42. 42. Oregon Toxic Free Kids Act • In July 2016, the Oregon Health Authority released another iteration of draft rules implementing the Toxic Free Kids Act. • Draft rules would: – Require manufacturers of children’s products to disclose high priority chemicals of concern for children’s health used in children’s products, unless manufacturer is exempt; – Establish requirements for disclosure; – Establish a process for manufacturer to apply for exemption of disclosure requirements; – Establish a fee schedule and – Describe Health Authority’s civil penalty authority and enforcement process. 42
  43. 43. New York formaldehyde bill • New York’s Assembly is considering A 6099, Relates to banning formaldehyde in certain children's products. • Defines "children's products“ as “a product primarily designed, intended or marketed by a manufacturer to be physically applied to or introduced into a child's body, or used by a child,” such as: – Baby products or – “[A] product designed or intended by the manufacturer to help a child with sucking or teething, to facilitate sleep, relaxation, or the feeding of a child”, such as: Bedding; furniture and children's apparel. 43
  44. 44. State formaldehyde bills • New York's Senate is considering S2591 – Per the bill, beginning 1 April 2018, no retailer may sell or offer for sale a children's product that intentionally contains: • Formaldehyde, including formaldehyde contained in a solution; or • Ingredients that chemically degrade under normal conditions of temperature and pressure to release free formaldehyde at levels exceeding 0.05%. • Rhode Island's House is considering HB 7643 – Proposal would prohibit the use of formaldehyde or formaldehyde replacements in certain children's products. 44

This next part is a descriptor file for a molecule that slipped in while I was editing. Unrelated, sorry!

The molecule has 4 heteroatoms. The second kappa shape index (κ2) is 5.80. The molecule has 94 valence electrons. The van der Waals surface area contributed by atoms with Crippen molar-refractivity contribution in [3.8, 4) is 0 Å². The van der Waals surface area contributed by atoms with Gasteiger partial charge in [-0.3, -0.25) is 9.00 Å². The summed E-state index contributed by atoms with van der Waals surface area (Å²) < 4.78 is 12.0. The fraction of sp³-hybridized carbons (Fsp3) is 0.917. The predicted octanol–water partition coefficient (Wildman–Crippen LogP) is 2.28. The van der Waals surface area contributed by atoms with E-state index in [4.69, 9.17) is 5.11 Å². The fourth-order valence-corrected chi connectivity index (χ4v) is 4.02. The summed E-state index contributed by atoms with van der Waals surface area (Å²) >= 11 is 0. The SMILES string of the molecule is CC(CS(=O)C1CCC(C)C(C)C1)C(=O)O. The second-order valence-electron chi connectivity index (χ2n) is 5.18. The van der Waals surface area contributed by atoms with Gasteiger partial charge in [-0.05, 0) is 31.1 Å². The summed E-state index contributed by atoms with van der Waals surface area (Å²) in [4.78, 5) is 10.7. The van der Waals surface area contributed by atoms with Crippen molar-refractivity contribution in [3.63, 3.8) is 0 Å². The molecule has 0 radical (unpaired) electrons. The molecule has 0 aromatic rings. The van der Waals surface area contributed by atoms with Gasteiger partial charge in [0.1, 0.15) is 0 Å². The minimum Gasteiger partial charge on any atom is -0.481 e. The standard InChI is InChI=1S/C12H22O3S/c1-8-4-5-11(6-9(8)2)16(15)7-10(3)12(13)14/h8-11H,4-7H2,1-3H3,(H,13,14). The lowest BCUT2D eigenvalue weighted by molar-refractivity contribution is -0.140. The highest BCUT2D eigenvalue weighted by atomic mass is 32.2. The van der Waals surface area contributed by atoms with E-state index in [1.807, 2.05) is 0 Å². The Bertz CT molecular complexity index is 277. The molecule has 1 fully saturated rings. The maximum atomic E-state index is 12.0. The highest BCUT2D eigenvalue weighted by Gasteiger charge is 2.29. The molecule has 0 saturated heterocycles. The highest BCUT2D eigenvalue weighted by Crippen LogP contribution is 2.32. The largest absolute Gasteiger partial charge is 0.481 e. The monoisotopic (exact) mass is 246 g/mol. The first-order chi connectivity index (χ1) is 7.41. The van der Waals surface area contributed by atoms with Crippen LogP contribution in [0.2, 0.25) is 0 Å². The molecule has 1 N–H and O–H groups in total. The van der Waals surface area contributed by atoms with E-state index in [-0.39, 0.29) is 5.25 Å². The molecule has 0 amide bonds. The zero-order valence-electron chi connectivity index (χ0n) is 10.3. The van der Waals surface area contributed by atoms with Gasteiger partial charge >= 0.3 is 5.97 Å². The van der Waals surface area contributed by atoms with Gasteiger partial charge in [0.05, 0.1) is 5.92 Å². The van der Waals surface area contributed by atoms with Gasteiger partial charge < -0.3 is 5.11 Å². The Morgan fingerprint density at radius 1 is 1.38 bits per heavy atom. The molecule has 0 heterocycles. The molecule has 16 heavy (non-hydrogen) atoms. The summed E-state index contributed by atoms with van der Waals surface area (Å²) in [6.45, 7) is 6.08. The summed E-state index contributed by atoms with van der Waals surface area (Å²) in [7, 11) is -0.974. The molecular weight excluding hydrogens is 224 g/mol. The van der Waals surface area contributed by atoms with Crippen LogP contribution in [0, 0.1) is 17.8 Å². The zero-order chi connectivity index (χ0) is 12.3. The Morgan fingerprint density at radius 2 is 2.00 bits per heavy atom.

45. 45. Vermont chemical reporting guidance • Manufacturers are required to report to the Vermont Department of Health when their children's products contain one or more chemicals of high concern. – Reporting deadline has been extended due to delays in the availability of the online reporting system. – The new deadline is 1 January 2017 (formerly 1 July 2016). • In July 2016, DoH posted a webinar walkthrough of the new online reporting system: https://www.vtsosonline.com/online 45
  46. 46. Technical report on SVHC in footwear • European Committee for Standardisation (CEN) has issued a technical report on substances of very high concern in footwear. • CEN/TR 16417:2016 is designed to help shoe manufacturers collect mandatory information from suppliers on Substances of Very High Concern (SVHCs) under REACH. • CEN will revise the report annually. 46
  47. 47. AAFA Restricted Substances List • The American Apparel and Footwear Association (AAFA) released 17th edition of Restricted Substances List (RSL). • Chemical management resource for banned or restricted chemicals and substances in footwear, apparel and home textiles worldwide. 47
  48. 48. OEKO-TEX Standard 100 amended • OEKO-TEX Association has amended its test criteria and limit values for product certification in accordance with OEKO-TEX Standard 100. • Supplements or changes were made to the following test parameters in the OEKO-TEX criteria catalogue: – Perfluorinated compounds, organotin compounds, softeners/ phthalates, pesticides, chlorinated phenols, chlorinated benzenes and toluenes, colourants classified as carcinogenic and which are thus prohibited, polycyclic aromatic hydrocarbons, alkylphenols and alkylphenol ethoxylates as well as flame-retardant substances and – New test parameter "UV stabilisers" was also included in OEKO-TEX product class IV. 48